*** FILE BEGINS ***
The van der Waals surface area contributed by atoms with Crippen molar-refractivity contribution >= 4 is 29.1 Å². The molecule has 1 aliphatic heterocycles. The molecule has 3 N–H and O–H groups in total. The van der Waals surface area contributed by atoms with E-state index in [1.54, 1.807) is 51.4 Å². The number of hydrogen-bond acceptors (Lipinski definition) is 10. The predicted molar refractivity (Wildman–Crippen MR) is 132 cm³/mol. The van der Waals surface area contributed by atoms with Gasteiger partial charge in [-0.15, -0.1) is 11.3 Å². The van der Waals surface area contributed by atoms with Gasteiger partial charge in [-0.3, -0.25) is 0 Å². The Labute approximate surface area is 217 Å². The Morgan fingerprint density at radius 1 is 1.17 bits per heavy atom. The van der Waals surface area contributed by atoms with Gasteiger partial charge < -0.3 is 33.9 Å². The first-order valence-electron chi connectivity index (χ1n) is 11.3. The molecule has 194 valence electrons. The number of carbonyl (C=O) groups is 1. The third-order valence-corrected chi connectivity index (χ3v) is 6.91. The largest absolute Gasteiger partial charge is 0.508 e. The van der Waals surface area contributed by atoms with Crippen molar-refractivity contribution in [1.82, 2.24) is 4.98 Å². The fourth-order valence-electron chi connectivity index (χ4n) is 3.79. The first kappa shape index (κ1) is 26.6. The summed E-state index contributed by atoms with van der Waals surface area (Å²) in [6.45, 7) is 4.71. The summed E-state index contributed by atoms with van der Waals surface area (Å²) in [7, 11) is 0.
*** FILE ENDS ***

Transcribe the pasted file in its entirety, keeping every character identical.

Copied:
The van der Waals surface area contributed by atoms with Crippen molar-refractivity contribution >= 4 is 29.1 Å². The molecule has 1 aliphatic heterocycles. The molecule has 3 N–H and O–H groups in total. The van der Waals surface area contributed by atoms with E-state index in [1.54, 1.807) is 51.4 Å². The number of hydrogen-bond acceptors (Lipinski definition) is 10. The predicted molar refractivity (Wildman–Crippen MR) is 132 cm³/mol. The van der Waals surface area contributed by atoms with Gasteiger partial charge in [-0.15, -0.1) is 11.3 Å². The van der Waals surface area contributed by atoms with Gasteiger partial charge in [-0.3, -0.25) is 0 Å². The Labute approximate surface area is 217 Å². The Morgan fingerprint density at radius 1 is 1.17 bits per heavy atom. The van der Waals surface area contributed by atoms with Gasteiger partial charge < -0.3 is 33.9 Å². The first-order valence-electron chi connectivity index (χ1n) is 11.3. The molecule has 194 valence electrons. The number of carbonyl (C=O) groups is 1. The third-order valence-corrected chi connectivity index (χ3v) is 6.91. The largest absolute Gasteiger partial charge is 0.508 e. The van der Waals surface area contributed by atoms with Crippen molar-refractivity contribution in [1.82, 2.24) is 4.98 Å². The fourth-order valence-electron chi connectivity index (χ4n) is 3.79. The first kappa shape index (κ1) is 26.6. The summed E-state index contributed by atoms with van der Waals surface area (Å²) in [6.45, 7) is 4.71. The summed E-state index contributed by atoms with van der Waals surface area (Å²) in [7, 11) is 0.